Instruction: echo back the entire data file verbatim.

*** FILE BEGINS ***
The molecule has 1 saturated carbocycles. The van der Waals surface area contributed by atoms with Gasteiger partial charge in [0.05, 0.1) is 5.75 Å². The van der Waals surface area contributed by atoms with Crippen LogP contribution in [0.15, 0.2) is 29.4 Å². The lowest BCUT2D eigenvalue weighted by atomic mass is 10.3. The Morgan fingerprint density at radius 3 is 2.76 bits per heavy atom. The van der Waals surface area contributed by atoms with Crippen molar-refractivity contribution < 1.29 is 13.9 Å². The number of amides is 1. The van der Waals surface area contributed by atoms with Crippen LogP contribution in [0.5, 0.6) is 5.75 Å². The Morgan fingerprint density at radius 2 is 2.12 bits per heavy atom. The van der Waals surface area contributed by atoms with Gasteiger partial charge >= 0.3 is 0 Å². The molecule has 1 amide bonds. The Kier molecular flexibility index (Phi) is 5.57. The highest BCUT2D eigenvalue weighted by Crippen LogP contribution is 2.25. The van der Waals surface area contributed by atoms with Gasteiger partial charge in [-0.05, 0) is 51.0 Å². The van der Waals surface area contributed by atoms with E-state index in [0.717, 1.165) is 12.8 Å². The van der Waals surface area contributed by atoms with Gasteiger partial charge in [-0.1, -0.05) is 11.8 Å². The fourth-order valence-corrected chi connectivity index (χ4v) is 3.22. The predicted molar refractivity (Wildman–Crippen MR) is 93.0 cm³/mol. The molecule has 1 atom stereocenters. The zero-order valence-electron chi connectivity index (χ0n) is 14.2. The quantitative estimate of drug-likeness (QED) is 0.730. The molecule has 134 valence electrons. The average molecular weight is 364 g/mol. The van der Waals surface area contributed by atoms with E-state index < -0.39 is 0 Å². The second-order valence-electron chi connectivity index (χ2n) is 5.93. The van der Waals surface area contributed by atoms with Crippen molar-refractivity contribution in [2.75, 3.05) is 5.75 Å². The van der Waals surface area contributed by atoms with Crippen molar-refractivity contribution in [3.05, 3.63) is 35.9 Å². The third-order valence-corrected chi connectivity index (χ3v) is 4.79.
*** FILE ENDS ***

The molecule has 1 saturated carbocycles. The van der Waals surface area contributed by atoms with Gasteiger partial charge in [0.05, 0.1) is 5.75 Å². The van der Waals surface area contributed by atoms with Crippen LogP contribution in [0.15, 0.2) is 29.4 Å². The lowest BCUT2D eigenvalue weighted by atomic mass is 10.3. The Morgan fingerprint density at radius 3 is 2.76 bits per heavy atom. The van der Waals surface area contributed by atoms with Crippen molar-refractivity contribution < 1.29 is 13.9 Å². The number of amides is 1. The van der Waals surface area contributed by atoms with Crippen LogP contribution in [0.5, 0.6) is 5.75 Å². The Morgan fingerprint density at radius 2 is 2.12 bits per heavy atom. The van der Waals surface area contributed by atoms with Gasteiger partial charge >= 0.3 is 0 Å². The molecule has 1 amide bonds. The Kier molecular flexibility index (Phi) is 5.57. The highest BCUT2D eigenvalue weighted by Crippen LogP contribution is 2.25. The van der Waals surface area contributed by atoms with Gasteiger partial charge in [-0.05, 0) is 51.0 Å². The van der Waals surface area contributed by atoms with E-state index in [0.717, 1.165) is 12.8 Å². The van der Waals surface area contributed by atoms with Gasteiger partial charge in [-0.1, -0.05) is 11.8 Å². The fourth-order valence-corrected chi connectivity index (χ4v) is 3.22. The predicted molar refractivity (Wildman–Crippen MR) is 93.0 cm³/mol. The molecule has 1 atom stereocenters. The zero-order valence-electron chi connectivity index (χ0n) is 14.2. The quantitative estimate of drug-likeness (QED) is 0.730. The molecule has 134 valence electrons. The average molecular weight is 364 g/mol. The van der Waals surface area contributed by atoms with E-state index < -0.39 is 0 Å². The second-order valence-electron chi connectivity index (χ2n) is 5.93. The van der Waals surface area contributed by atoms with Crippen molar-refractivity contribution in [2.75, 3.05) is 5.75 Å². The van der Waals surface area contributed by atoms with Crippen molar-refractivity contribution in [3.05, 3.63) is 35.9 Å². The third-order valence-corrected chi connectivity index (χ3v) is 4.79.